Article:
We should be aiming for a United States of Australia

Interbrand CEO Nathan Birch explodes the myth of Australia's most clichéd advertising premise.

It’s what we’ve all been waiting for. Australia Day (26 January) is getting closer and we’re awaiting the Meat and Livestock Association iconic ad spot.

In the latest cracker, we fast forward to 2030 and a nation divided into states – this time by looming concrete walls. There’s only one thing that can get us to burst open the borders. A symbol of solidarity. An undertaking of unity. And that’s, of course, by all Australians coming together to share a humble lamb chop on the barbie.

And within the triumphant closing scene, a grinning, pig-tailed 10-year-old girl smiles and utters, “We did it, the United States of Australia.”

“Nah, it’s just Australia,” replies the wise old protagonist.

All Australians coming together as a nation, united by our shared values, has always been the through-line of these ads. But as we move past a year like no other, it’s worth asking ourselves: just how united is Australia in reality?

Last year, Interbrand launched C-Space, our own insight and research capability in Australia. As our market research panel, it helps test and understand some of the more interesting problems. It consists of a statistically representative panel of all Australians. And over the past six months, we’ve quizzed them on a range of questions, from milk to sport, from tattoos to funerals.

In December – as we looked back at the year that changed everything – we asked a series of questions around one topic. Australians, are we a team divided or team united?

The key insight was stark.  And it leads us to believe that most overused Australian advertising trope – one we have seen over and over – that we can define a common vision of Australia that unites us all, is at the moment, a fallacy. Our research showed the nirvana of “just Australia” in the MLA spot doesn’t exist in our current environment.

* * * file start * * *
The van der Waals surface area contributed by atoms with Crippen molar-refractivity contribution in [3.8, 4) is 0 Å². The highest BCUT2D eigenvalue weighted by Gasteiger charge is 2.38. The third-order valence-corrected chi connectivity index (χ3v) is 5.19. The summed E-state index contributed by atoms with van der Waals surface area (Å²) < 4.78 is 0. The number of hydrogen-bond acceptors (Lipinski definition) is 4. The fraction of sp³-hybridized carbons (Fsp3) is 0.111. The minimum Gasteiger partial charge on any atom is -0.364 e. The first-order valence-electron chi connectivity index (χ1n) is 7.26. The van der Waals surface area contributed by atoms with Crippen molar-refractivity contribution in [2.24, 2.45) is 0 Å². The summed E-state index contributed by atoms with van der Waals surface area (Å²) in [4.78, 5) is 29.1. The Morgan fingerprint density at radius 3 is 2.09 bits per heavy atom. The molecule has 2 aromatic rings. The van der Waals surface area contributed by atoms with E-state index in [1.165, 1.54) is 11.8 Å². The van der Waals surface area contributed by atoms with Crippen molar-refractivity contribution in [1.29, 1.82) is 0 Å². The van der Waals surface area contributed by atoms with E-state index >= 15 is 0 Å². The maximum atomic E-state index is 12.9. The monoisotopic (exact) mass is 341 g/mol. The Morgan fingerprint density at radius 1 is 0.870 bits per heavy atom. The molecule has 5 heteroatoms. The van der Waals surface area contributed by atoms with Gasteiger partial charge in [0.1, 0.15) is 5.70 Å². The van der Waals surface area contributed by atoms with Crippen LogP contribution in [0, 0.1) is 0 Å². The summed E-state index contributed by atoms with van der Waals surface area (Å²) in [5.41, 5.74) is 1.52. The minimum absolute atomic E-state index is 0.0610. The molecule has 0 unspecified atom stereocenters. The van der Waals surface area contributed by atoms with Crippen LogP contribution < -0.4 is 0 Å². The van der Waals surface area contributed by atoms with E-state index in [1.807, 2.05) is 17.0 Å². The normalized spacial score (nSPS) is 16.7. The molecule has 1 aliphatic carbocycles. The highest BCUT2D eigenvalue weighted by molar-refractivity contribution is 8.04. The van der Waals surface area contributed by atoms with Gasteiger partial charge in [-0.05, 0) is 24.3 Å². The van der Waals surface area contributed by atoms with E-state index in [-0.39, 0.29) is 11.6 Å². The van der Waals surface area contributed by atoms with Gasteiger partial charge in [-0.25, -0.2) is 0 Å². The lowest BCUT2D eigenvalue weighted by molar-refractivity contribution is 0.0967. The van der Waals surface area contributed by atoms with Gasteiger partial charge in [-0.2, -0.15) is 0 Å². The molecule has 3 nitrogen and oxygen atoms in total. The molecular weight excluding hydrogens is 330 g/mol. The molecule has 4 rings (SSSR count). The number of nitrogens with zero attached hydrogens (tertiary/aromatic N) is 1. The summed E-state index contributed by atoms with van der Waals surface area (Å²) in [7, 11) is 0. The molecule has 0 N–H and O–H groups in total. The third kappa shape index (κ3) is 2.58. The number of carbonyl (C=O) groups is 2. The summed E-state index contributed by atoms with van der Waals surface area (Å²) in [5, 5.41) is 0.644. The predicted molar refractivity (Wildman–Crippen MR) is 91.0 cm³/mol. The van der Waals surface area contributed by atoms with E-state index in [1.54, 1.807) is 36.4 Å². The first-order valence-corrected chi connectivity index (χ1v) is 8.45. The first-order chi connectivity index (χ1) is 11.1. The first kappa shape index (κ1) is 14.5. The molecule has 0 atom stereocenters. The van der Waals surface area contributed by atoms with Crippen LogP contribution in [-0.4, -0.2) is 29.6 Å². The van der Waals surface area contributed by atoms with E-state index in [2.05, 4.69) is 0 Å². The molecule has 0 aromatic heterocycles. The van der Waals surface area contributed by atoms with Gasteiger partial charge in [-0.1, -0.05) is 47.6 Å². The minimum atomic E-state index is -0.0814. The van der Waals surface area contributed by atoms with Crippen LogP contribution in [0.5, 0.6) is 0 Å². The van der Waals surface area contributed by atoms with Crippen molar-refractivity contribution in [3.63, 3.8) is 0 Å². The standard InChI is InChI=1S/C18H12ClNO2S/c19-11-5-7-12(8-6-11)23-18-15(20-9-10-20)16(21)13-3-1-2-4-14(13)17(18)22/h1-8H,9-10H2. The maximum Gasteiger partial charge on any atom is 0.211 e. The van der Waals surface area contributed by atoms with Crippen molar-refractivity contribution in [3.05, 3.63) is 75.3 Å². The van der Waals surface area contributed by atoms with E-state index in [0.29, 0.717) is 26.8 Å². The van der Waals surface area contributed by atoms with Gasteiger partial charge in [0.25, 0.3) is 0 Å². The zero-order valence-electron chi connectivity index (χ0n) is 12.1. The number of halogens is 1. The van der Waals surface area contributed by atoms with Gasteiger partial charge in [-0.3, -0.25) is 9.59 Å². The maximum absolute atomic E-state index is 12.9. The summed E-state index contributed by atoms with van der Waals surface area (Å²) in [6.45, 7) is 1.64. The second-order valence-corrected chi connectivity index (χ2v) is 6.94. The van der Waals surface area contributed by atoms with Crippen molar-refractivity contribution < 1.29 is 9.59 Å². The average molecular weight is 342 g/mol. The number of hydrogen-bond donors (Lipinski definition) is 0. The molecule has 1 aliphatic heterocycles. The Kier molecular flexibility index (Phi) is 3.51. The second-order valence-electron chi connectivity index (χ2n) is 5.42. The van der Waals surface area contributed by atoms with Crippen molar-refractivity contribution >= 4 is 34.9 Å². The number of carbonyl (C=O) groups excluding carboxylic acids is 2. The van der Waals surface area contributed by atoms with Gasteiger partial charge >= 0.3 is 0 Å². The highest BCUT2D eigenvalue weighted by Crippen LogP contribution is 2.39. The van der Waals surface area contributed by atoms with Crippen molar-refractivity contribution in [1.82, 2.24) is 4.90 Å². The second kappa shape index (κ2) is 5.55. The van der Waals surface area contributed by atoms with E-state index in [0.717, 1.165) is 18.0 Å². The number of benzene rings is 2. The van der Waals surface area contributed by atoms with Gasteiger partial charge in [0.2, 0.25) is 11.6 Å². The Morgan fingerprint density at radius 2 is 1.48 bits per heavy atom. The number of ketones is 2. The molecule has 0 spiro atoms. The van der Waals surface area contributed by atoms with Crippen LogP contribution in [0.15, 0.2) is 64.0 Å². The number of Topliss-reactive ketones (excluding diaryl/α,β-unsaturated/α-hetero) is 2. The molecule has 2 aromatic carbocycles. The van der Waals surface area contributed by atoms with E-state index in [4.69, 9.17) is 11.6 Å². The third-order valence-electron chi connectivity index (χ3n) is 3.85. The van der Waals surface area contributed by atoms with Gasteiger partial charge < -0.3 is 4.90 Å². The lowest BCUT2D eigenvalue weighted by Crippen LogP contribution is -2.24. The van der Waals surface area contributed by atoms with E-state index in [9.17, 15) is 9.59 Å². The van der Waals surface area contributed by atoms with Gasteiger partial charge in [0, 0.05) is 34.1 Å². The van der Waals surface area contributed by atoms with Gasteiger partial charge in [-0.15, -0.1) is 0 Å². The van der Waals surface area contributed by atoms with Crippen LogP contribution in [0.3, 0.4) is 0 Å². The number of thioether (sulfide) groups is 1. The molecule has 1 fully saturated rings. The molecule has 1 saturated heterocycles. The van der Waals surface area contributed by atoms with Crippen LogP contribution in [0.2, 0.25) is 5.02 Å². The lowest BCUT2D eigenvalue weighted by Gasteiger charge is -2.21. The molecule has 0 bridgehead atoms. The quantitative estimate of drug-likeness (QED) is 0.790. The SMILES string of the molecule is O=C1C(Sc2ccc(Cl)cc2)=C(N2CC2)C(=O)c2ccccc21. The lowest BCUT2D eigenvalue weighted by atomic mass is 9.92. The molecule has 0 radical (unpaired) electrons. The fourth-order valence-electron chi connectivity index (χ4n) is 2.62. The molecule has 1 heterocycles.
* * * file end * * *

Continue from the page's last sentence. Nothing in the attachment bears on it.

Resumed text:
It turns out, we’re happy to all be Australian but only for a good news story. Usually, if there’s a trophy, gold medal, or a miniature urn filled with ashes, it’s a win for us all.

But on the flip side, there are the other Australians; the losers, the cheats, the rule-breakers or followers. They are the un-Australians.

We only have to look at the diatribe around renaming a cheese brand or a packet of lollies. For some, they are the very essence of what Australia is, an iconic and shiny beacon of everything great about our country. For others, it’s the exact opposite. That’s the difficulty for a brand in trying to appeal to all Australians – it’s like chasing the pot of gold at the end of a rainbow.

Our research also reinforces the suspicion that we all are becoming more parochial, more partisan, and more divided than ever.

And while we haven’t yet gotten around to erecting the steel and concrete imagined in the latest MLA ad, the cracks have already started to appear – politically, emotionally and metaphorically. To quote a Queenslander in our panel, “those <pick any state> w*@#ers, crossing the borders, it’s all because of them…”.